Poisson ratio—0.33

Tensile yield strength—2.8E+08 Pa

Compressive yield strength—2.8E+08 Pa

Coefficient of thermal conductivity—2.3E−05 C−1

Teflon

Density—2160 kg/m3

Young’s modulus—5E + 08 Pa

Poisson ratio—0.46

Tensile yield strength—3900 psi

Compressive yield strength—3500 psi

Coefficient of thermal conductivity—7.5 F−1

Loctite

Density—1050 kg/m3

Young’s modulus—3000 MPa

Poisson ratio—0.4

Tensile yield strength—17 MPa

Coefficient of thermal conductivity—0/0001 K−1

4 Results and discussion

4.1 Experimental result analysis

For square defect cases, all size of defects like 156 mm2, 312 mm2, 412 mm2, 468 mm2 and 490 mm2 were tested. Results are presented in Fig. 6. Then it was compared with joints without any artificial defect. There is a non-linear reduction in strength as the size of the defects increases. Result shows that presence of defect affects the strength of joint, whether it is a large defect or a small defect. It is further observed that defect size from 25 to 50% of overlap area doesn’t affect to strength significantly, only extension decreases to an appreciate amount. When size of defect increases from 50 to 65%, the strength also decreases to an appreciate amount and the extension of joint is very less. There is no difference in strength of joint when defect size increases from 65 to 75% only extension increases to a large extent.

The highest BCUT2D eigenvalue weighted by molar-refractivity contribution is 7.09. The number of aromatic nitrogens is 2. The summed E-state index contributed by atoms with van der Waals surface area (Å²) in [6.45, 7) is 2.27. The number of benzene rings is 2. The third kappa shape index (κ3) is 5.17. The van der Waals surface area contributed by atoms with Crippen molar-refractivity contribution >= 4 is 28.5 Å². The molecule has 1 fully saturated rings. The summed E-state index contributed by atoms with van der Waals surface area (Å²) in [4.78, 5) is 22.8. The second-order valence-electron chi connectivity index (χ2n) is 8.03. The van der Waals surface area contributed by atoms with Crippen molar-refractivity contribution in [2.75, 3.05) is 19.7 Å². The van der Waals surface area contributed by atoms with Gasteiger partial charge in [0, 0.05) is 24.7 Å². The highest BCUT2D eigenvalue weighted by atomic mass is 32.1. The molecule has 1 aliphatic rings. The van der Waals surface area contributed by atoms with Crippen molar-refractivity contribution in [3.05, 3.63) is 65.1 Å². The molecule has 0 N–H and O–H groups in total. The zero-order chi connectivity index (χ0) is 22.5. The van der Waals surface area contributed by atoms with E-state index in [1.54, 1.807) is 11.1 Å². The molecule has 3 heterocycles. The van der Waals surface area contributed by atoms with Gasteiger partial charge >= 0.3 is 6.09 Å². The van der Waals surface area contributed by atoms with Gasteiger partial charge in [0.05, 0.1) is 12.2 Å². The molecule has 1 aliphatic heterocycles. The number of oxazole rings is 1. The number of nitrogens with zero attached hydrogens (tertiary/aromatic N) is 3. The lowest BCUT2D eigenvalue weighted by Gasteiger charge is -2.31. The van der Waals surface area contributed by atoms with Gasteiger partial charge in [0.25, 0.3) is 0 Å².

Fig. 6

Stress–strain relation for different size square defects

When the defect size exceeds 75% of lap area then strength of joint reduces and the rigidity increases to a greater extent. The strength curve is similar with the rectangular defects but extension of the joint is unpredictable. There is not a single defect curve which exceeds elastic limits all fails before it.